Security researchers have already come up with a working exploit for a Windows 2000 bug patched on Tuesday, raising the spectre of another worm outbreak along the lines of Zotob in August.

The hole relates to Microsoft's bulletin MS05-051, which details a "remote, unauthenticated attack vector" on Windows 2000 systems, the same as that exploited by Zotob. The vulnerabilies are in Microsoft Distributed Transaction Coordinator (MSDTC) and COM+, an iteration of the Microsoft Component Object Model, and could allow an attacker to execute malicious code on Windows 2000 systems.

Newer versions of Windows are also affected, but the flaw can only allow relatively minor attacks. Microsoft is trying to wean enterprises off of Windows 2000, but it is still very widely used by businesses.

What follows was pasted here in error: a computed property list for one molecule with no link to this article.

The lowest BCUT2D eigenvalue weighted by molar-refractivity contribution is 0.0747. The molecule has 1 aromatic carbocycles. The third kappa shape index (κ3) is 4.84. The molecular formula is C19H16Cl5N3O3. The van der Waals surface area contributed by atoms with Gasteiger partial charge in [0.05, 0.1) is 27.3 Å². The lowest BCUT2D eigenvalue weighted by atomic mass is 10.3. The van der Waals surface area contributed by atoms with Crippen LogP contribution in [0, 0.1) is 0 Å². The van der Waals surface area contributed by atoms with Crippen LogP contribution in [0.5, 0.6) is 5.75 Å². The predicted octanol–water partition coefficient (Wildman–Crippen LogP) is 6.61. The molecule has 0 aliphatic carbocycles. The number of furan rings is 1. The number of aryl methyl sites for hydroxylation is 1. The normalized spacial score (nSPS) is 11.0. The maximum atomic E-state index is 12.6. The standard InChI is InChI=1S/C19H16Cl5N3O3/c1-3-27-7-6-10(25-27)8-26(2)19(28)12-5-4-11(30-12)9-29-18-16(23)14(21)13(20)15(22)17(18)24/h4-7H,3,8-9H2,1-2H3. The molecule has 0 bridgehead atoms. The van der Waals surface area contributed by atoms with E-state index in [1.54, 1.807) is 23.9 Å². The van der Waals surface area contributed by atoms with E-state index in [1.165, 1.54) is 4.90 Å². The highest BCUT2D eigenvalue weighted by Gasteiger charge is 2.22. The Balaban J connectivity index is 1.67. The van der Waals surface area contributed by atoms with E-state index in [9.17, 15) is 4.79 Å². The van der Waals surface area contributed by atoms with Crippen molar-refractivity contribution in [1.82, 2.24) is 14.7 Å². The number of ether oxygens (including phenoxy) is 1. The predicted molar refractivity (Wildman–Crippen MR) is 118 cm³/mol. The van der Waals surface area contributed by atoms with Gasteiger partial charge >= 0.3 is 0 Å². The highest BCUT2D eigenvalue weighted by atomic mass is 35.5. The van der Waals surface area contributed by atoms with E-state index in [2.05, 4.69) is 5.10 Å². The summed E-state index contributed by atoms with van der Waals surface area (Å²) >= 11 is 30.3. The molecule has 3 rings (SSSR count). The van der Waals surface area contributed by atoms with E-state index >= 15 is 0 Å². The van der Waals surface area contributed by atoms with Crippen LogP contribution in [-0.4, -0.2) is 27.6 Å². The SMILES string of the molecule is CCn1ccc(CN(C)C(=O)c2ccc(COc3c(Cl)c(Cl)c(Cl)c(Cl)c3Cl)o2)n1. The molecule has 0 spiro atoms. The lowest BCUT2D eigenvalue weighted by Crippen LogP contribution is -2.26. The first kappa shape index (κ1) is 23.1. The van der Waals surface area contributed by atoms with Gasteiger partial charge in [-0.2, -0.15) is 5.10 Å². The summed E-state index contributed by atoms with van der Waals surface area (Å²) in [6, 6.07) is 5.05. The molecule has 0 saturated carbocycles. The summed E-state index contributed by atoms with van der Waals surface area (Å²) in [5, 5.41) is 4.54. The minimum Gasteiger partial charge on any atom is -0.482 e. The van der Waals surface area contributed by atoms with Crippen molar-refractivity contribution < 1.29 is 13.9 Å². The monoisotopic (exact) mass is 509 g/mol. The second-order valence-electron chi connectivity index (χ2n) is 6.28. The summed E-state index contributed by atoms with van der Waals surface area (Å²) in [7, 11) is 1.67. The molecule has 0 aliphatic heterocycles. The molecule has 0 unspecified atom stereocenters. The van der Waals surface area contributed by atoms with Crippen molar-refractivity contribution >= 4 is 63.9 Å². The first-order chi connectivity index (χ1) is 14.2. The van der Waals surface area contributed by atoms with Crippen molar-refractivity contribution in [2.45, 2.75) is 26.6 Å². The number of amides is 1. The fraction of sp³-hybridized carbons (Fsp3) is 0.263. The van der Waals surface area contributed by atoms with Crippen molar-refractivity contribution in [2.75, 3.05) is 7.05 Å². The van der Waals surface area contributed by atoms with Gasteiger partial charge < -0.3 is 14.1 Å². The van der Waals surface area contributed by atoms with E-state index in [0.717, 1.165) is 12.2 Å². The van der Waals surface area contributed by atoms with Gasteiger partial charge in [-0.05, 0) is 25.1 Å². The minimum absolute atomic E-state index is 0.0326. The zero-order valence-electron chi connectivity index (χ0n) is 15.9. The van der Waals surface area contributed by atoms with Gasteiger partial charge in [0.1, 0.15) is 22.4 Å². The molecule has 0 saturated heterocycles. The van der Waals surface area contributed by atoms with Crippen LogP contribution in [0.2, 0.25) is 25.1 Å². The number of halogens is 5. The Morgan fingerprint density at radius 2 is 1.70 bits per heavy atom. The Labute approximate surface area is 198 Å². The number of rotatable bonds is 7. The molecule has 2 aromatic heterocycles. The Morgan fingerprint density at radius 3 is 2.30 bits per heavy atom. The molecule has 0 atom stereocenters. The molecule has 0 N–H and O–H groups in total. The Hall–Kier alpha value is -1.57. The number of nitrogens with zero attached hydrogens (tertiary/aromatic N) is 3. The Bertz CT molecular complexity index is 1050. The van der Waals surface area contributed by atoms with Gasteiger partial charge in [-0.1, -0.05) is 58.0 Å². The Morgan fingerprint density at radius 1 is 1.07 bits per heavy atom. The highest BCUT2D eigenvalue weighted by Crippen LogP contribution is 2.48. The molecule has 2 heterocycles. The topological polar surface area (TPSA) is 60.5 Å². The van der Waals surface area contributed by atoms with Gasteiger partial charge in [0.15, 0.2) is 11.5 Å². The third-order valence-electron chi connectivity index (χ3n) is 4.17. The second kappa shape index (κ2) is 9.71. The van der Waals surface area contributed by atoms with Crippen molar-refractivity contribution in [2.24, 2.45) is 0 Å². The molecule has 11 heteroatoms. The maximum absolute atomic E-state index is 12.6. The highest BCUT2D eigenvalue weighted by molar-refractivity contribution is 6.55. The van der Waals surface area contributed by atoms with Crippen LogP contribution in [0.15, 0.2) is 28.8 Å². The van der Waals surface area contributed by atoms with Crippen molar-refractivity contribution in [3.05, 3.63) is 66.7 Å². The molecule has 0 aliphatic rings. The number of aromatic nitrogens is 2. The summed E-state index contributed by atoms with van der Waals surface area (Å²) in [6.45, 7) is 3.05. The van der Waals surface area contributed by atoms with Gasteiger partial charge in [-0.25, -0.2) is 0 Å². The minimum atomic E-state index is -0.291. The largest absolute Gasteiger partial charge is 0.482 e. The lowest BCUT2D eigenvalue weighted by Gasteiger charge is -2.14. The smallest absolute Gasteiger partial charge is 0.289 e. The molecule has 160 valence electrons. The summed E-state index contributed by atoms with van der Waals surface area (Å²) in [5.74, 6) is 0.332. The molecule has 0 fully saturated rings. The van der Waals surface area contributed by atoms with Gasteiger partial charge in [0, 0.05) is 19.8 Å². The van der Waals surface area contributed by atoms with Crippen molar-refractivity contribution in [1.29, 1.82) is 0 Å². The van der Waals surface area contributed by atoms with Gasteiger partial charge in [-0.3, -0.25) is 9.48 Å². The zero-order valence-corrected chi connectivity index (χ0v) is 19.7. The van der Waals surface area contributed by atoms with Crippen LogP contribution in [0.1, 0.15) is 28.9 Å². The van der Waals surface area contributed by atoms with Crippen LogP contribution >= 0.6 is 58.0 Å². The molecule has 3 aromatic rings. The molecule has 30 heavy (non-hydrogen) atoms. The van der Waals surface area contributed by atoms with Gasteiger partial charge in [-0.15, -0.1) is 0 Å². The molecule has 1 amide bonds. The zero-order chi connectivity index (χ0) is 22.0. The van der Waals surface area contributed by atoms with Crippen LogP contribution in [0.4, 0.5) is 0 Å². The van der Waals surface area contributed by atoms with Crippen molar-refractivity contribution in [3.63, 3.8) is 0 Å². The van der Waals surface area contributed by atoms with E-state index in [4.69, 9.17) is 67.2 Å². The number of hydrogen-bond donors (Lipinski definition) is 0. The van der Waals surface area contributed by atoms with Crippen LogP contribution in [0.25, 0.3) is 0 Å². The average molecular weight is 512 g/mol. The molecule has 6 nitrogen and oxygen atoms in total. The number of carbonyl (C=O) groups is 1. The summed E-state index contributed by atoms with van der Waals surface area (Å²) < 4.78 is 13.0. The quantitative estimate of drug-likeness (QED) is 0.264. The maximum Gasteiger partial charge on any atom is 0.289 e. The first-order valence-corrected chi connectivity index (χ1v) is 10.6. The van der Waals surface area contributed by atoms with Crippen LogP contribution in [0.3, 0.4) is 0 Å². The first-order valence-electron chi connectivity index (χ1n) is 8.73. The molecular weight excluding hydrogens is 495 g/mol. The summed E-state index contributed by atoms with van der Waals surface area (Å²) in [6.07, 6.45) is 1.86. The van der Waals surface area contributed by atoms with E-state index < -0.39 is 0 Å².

In August, a plug-and-play vulnerability patched in bulletin MS05-039 was turned into an active exploit in a matter of days, and then formed the basis for the Zotob series of worms.

Experts fear a similar scenario is about to arise. On Wednesday, Immunity Security began distributing a working exploit for the flaw to customers of its Canvas compliance-testing service. While the exploit is still being carefully kept under wraps, its very existence appears ominous to some.

The release was enough for Symantec to publish an alert to customers of its DeepSight Threat Management System, warning that an exploit is likely to appear in the wild in short order.

"If (Immunity) can write it, others will, too," said Alfred Huger, head of Symantec's security response team, according to a report.